Essentially, climate change will make the blues of the ocean bluer and the greens greens. Scientists figure this out by creating a global model that simulates the growth of a tiny creature that lives in the oceans and affects the color we see. Their research was published Monday in the journal Nature Communications.
The ocean looks blue or green to us because of a combination of how sunlight interacts with water molecules and with whatever else lives in that water.
The molecules in water absorb all but the blue part of the spectrum of sunlight, and the water reflects that blue color back. That's the color we see.
The water looks greener when it has more phytoplankton, tiny, microscopic organisms that, like plants, can use chlorophyll to capture mostly the blue portions of the spectrum or sunlight. They then use photosynthesis to create the chemical energy they need to live. When there are more of these creatures in the water absorbing sunlight, they make the water look greens. Conversely, if there are fewer phytoplankton, the water looks bluer.
The creatures' growth is dependent on how much sunlight, carbon dioxide and nutrients are around. Climate change is altering the ocean currents, meaning there will be more nutrients for phytoplankton to feed on in some areas, so there will be a decline in their number in those regions.
Since the 1990s, satellites have taken regular measurements of how much chlorophyll is in the ocean. Those levels can change because of weather events or because of climate change. But using those images to look at reflected light alone, the researchers in the new study could distinguish what is due to climate change. And they noticed that there will be a significant shift in the color of the oceans much earlier than was previously predicted, just looking at chlorophyll changes.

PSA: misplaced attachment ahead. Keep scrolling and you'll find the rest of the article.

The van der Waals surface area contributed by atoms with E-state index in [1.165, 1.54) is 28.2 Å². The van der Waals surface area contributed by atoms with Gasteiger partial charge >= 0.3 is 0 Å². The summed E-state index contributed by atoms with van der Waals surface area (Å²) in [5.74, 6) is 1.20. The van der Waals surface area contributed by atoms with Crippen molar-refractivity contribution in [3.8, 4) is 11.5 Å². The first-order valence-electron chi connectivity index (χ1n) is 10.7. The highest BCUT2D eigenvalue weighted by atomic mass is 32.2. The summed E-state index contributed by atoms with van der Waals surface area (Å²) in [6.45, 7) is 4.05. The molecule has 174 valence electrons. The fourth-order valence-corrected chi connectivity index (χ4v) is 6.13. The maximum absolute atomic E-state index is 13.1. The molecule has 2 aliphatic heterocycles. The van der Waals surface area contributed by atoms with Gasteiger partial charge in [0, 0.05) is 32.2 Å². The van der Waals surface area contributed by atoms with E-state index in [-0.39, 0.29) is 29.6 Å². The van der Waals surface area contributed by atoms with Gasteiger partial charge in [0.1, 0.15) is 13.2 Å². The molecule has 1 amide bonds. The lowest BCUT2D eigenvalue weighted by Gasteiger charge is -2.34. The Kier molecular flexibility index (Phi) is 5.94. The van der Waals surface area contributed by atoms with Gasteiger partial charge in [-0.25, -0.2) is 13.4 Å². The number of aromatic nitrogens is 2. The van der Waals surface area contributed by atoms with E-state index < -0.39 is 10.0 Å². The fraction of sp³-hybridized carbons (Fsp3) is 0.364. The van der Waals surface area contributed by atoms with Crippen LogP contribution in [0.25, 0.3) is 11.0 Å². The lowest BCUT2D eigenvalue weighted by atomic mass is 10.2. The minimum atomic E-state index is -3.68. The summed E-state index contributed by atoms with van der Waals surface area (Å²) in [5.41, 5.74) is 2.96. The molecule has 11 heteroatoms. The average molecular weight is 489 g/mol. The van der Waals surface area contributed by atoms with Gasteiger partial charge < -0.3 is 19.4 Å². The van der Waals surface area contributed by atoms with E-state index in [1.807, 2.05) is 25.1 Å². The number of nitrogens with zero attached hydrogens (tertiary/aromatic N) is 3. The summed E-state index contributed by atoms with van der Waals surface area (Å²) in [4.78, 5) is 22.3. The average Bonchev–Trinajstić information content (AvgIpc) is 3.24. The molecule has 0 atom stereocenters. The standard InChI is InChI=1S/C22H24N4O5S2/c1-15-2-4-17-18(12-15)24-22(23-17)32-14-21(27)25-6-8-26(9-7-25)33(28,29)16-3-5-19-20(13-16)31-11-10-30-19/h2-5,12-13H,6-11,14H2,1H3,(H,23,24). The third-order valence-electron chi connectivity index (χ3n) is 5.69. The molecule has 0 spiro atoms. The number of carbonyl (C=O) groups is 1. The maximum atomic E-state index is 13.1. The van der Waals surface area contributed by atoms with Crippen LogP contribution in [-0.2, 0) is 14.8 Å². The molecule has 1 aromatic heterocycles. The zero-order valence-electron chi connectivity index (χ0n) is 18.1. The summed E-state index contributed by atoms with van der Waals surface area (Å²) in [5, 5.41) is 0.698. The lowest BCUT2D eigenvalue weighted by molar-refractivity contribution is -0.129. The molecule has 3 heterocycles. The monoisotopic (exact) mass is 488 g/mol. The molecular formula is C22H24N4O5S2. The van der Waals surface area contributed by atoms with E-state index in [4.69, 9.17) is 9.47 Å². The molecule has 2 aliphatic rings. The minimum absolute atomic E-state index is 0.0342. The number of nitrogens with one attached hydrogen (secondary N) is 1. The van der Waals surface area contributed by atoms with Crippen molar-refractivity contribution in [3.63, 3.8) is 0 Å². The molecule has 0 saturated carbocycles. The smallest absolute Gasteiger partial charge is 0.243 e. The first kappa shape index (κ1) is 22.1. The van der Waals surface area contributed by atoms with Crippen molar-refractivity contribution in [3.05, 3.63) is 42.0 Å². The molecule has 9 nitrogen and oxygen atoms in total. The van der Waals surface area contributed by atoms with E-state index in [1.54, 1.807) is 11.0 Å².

The study predicts that the blues will intensify, most likely in subtropical regions where phytoplankton will decrease. These are areas near the equator like Bermuda and the Bahamas that are already quite low in phytoplankton. [Regions] where are a lot of nutrients, like in the Southern Ocean or parts of the North Atlantic, will see even faster-growing phytoplankton Because those waters are warm with climate change. Those waters will look greener.
Climate change will bring a color change to half of the world's oceans by the end of the  21st century the study says. That's bad for climate change on several levels: for one, phytoplankton remove about as much carbon dioxide from the air as plants and help regulate our climate, research shows. They are also key to other animals' survival.
"The change is a good thing, since it will definitely impact the rest of the food web," said study co-author Stephanie Dutkiewicz, a principal research scientist in MIT's Department of Earth, Atmospheric, and Planetary Sciences. "Phytoplankton is at the base, and if the base changes, it endangers everything else on the food web, going far enough to the polar bear or tuna or just about anything that you want to eat or love to see in pictures."